Months after Toys ‘R’ Us announced it would close all 800 of its U.S. stores and liquidate all their shiny, blinking, battery-powered contents, it looks as though the beloved toy brand may not lie dormant for long.
Citing unnamed sources close to the matter, Bloomberg reports that former Toys ‘R’ Us CEO Jerry Storch has made initial moves to explore a reboot of the venerable Toys ‘R’ Us name, eyeing a potential investment package that would seek out funding for a revived line of stores.
So far, moves to bring Toys ‘R’ Us back to life have centered on raising the money from investors who believe the brand still has plenty of value, as well as gauging interest from brick-and-mortar property owners about the possibility of leasing store space for a new line of stores that would combine both the Toys ‘R’ Us and the Babies ‘R’ Us brands.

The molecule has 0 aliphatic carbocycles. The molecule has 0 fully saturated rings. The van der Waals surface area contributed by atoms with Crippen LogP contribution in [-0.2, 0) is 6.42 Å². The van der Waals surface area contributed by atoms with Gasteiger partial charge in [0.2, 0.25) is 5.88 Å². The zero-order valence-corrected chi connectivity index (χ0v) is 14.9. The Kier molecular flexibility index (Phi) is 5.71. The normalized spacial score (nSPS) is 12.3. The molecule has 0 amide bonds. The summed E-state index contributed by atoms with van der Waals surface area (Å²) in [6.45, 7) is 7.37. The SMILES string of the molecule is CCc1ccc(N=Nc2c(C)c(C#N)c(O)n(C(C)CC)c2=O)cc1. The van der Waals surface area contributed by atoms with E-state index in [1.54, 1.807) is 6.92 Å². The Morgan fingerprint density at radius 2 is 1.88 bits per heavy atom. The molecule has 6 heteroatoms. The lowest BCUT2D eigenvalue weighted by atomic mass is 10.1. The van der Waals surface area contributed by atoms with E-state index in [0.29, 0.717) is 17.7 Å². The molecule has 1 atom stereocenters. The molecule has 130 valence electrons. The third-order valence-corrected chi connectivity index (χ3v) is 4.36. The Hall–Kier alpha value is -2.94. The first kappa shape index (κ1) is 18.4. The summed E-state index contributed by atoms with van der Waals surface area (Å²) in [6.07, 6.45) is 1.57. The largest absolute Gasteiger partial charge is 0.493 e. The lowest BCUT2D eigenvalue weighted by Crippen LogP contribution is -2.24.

Storch, the report states, has “engaged shopping-center landlords about leasing space” under a revival plan that calls for “having several hundred stores that house both toy and baby brands under one roof,” according to Bloomberg’s sources.
Founded in 1957 by Charles P. Lazarus (who passed away in March), the retail chain grew into a revered destination alongside the advent of merchandising tie-ins and franchised toy rights throughout the 1980s and 1990s. But as online retailers began carving a wider swath into the chain’s foot traffic-based sales model, business slipped, and word came earlier this year that the chain would close its stores for good.
The wholesale shutdown of the toy giant left some in the industry believing that an opportunity to profit from the brick-and-mortar store model had been prematurely tossed out. Under new ownership, a revived KB Toys brand followed close on the heels of the Toys ‘R’ Us announcement in March with a pledge to open 1,000 small-scale toy stores in pop-ups and malls throughout the U.S. to fill the retail void.
Bloomberg cautions that any effort to resurrect Toys ‘R’ Us in the near future will “face long odds because of how far the former market giant has fallen,” as well as ”concerns that it might be too late to restart the business in time for this Christmas-shopping season.” But even if the path is still far from clear, we want to know: Are you excited about the possibility of getting to be a Toys ‘R’ Us kid again?